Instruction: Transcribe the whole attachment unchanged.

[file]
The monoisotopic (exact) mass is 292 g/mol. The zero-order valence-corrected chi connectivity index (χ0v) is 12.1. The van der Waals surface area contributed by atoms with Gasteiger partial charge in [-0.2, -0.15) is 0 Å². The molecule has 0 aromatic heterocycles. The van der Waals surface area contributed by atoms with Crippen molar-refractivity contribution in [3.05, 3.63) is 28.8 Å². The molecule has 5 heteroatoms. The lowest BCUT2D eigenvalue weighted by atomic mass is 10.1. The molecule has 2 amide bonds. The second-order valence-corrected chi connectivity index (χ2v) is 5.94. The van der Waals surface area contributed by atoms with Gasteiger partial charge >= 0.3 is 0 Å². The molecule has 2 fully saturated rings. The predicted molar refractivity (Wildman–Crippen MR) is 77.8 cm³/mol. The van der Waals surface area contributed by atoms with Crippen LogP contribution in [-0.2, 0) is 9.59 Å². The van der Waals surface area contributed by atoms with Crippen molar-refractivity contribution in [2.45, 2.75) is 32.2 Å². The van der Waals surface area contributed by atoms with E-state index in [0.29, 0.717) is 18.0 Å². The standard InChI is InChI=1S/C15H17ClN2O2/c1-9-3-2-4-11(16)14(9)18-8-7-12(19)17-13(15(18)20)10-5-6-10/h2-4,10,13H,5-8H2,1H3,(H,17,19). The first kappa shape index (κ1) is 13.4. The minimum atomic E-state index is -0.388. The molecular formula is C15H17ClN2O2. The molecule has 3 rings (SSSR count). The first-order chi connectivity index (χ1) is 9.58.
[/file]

The monoisotopic (exact) mass is 292 g/mol. The zero-order valence-corrected chi connectivity index (χ0v) is 12.1. The van der Waals surface area contributed by atoms with Gasteiger partial charge in [-0.2, -0.15) is 0 Å². The molecule has 0 aromatic heterocycles. The van der Waals surface area contributed by atoms with Crippen molar-refractivity contribution in [3.05, 3.63) is 28.8 Å². The molecule has 5 heteroatoms. The lowest BCUT2D eigenvalue weighted by atomic mass is 10.1. The molecule has 2 amide bonds. The second-order valence-corrected chi connectivity index (χ2v) is 5.94. The van der Waals surface area contributed by atoms with Gasteiger partial charge >= 0.3 is 0 Å². The molecule has 2 fully saturated rings. The predicted molar refractivity (Wildman–Crippen MR) is 77.8 cm³/mol. The van der Waals surface area contributed by atoms with Crippen LogP contribution in [-0.2, 0) is 9.59 Å². The van der Waals surface area contributed by atoms with Crippen molar-refractivity contribution in [2.45, 2.75) is 32.2 Å². The van der Waals surface area contributed by atoms with E-state index in [0.29, 0.717) is 18.0 Å². The standard InChI is InChI=1S/C15H17ClN2O2/c1-9-3-2-4-11(16)14(9)18-8-7-12(19)17-13(15(18)20)10-5-6-10/h2-4,10,13H,5-8H2,1H3,(H,17,19). The first kappa shape index (κ1) is 13.4. The minimum atomic E-state index is -0.388. The molecular formula is C15H17ClN2O2. The molecule has 3 rings (SSSR count). The first-order chi connectivity index (χ1) is 9.58.